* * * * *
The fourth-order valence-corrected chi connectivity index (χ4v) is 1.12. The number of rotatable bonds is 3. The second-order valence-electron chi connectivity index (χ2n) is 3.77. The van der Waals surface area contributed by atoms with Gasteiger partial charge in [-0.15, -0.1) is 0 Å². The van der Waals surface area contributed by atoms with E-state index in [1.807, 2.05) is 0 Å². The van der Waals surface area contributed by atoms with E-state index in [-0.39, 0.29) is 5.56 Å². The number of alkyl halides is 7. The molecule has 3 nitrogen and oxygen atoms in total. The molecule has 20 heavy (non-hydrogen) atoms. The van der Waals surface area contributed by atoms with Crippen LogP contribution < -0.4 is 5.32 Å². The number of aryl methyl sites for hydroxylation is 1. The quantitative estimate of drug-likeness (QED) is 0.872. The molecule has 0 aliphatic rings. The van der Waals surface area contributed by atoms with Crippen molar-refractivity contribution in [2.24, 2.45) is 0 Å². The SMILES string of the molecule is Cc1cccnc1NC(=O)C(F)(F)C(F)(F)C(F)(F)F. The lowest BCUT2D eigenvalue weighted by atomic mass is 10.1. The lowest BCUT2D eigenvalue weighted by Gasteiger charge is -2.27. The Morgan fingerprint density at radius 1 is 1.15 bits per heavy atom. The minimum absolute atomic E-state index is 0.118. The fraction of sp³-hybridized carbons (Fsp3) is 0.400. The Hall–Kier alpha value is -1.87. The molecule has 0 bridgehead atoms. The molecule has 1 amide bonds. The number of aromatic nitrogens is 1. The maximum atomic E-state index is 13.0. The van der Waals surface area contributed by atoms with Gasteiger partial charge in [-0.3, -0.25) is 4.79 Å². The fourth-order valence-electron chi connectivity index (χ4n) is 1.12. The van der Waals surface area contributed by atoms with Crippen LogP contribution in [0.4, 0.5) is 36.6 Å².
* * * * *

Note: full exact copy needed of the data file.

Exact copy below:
The fourth-order valence-corrected chi connectivity index (χ4v) is 1.12. The number of rotatable bonds is 3. The second-order valence-electron chi connectivity index (χ2n) is 3.77. The van der Waals surface area contributed by atoms with Gasteiger partial charge in [-0.15, -0.1) is 0 Å². The van der Waals surface area contributed by atoms with E-state index in [1.807, 2.05) is 0 Å². The van der Waals surface area contributed by atoms with E-state index in [-0.39, 0.29) is 5.56 Å². The number of alkyl halides is 7. The molecule has 3 nitrogen and oxygen atoms in total. The molecule has 20 heavy (non-hydrogen) atoms. The van der Waals surface area contributed by atoms with Crippen LogP contribution < -0.4 is 5.32 Å². The number of aryl methyl sites for hydroxylation is 1. The quantitative estimate of drug-likeness (QED) is 0.872. The molecule has 0 aliphatic rings. The van der Waals surface area contributed by atoms with Crippen molar-refractivity contribution in [2.24, 2.45) is 0 Å². The SMILES string of the molecule is Cc1cccnc1NC(=O)C(F)(F)C(F)(F)C(F)(F)F. The lowest BCUT2D eigenvalue weighted by atomic mass is 10.1. The lowest BCUT2D eigenvalue weighted by Gasteiger charge is -2.27. The Morgan fingerprint density at radius 1 is 1.15 bits per heavy atom. The minimum absolute atomic E-state index is 0.118. The fraction of sp³-hybridized carbons (Fsp3) is 0.400. The Hall–Kier alpha value is -1.87. The molecule has 0 bridgehead atoms. The molecule has 1 amide bonds. The number of aromatic nitrogens is 1. The maximum atomic E-state index is 13.0. The van der Waals surface area contributed by atoms with Gasteiger partial charge in [-0.3, -0.25) is 4.79 Å². The fourth-order valence-electron chi connectivity index (χ4n) is 1.12. The van der Waals surface area contributed by atoms with Crippen LogP contribution in [0.4, 0.5) is 36.6 Å².